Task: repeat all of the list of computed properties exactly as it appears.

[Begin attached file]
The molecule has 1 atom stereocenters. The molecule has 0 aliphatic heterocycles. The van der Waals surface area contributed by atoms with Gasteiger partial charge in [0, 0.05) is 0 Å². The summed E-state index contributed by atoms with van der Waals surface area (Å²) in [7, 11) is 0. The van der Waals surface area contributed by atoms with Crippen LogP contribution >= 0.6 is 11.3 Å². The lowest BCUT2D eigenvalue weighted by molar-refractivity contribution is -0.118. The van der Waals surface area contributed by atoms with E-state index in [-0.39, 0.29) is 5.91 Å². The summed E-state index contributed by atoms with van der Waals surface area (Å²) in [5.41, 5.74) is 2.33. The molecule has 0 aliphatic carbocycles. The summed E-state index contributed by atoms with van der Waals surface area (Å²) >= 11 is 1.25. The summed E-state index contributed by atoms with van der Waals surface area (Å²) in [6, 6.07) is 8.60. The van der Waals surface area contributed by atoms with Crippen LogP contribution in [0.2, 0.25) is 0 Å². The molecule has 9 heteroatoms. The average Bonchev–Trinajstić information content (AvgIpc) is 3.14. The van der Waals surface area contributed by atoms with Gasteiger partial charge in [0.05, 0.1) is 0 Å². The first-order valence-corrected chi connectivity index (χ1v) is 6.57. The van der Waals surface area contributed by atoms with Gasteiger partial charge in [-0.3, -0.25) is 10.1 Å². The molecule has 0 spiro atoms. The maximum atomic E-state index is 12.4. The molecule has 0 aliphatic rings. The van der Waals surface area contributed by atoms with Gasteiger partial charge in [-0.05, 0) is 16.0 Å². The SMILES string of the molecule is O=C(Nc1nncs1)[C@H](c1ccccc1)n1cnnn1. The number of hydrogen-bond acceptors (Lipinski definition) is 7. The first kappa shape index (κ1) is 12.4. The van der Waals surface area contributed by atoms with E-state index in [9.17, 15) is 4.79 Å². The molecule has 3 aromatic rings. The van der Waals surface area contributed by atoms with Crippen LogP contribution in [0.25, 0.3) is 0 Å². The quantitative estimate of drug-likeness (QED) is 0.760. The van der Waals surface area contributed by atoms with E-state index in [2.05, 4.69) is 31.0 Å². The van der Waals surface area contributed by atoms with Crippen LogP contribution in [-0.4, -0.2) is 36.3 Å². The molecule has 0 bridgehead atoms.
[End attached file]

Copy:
The molecule has 1 atom stereocenters. The molecule has 0 aliphatic heterocycles. The van der Waals surface area contributed by atoms with Gasteiger partial charge in [0, 0.05) is 0 Å². The summed E-state index contributed by atoms with van der Waals surface area (Å²) in [7, 11) is 0. The van der Waals surface area contributed by atoms with Crippen LogP contribution >= 0.6 is 11.3 Å². The lowest BCUT2D eigenvalue weighted by molar-refractivity contribution is -0.118. The van der Waals surface area contributed by atoms with E-state index in [-0.39, 0.29) is 5.91 Å². The summed E-state index contributed by atoms with van der Waals surface area (Å²) in [5.41, 5.74) is 2.33. The molecule has 0 aliphatic carbocycles. The summed E-state index contributed by atoms with van der Waals surface area (Å²) >= 11 is 1.25. The summed E-state index contributed by atoms with van der Waals surface area (Å²) in [6, 6.07) is 8.60. The van der Waals surface area contributed by atoms with Crippen LogP contribution in [0.2, 0.25) is 0 Å². The molecule has 9 heteroatoms. The average Bonchev–Trinajstić information content (AvgIpc) is 3.14. The van der Waals surface area contributed by atoms with Gasteiger partial charge in [0.05, 0.1) is 0 Å². The first-order valence-corrected chi connectivity index (χ1v) is 6.57. The van der Waals surface area contributed by atoms with Gasteiger partial charge in [-0.3, -0.25) is 10.1 Å². The molecule has 0 spiro atoms. The maximum atomic E-state index is 12.4. The molecule has 0 aliphatic rings. The van der Waals surface area contributed by atoms with Gasteiger partial charge in [-0.05, 0) is 16.0 Å². The SMILES string of the molecule is O=C(Nc1nncs1)[C@H](c1ccccc1)n1cnnn1. The number of hydrogen-bond acceptors (Lipinski definition) is 7. The first kappa shape index (κ1) is 12.4. The van der Waals surface area contributed by atoms with E-state index in [9.17, 15) is 4.79 Å². The molecule has 3 aromatic rings. The van der Waals surface area contributed by atoms with Crippen LogP contribution in [0.25, 0.3) is 0 Å². The quantitative estimate of drug-likeness (QED) is 0.760. The van der Waals surface area contributed by atoms with E-state index in [2.05, 4.69) is 31.0 Å². The van der Waals surface area contributed by atoms with Crippen LogP contribution in [-0.4, -0.2) is 36.3 Å². The molecule has 0 bridgehead atoms.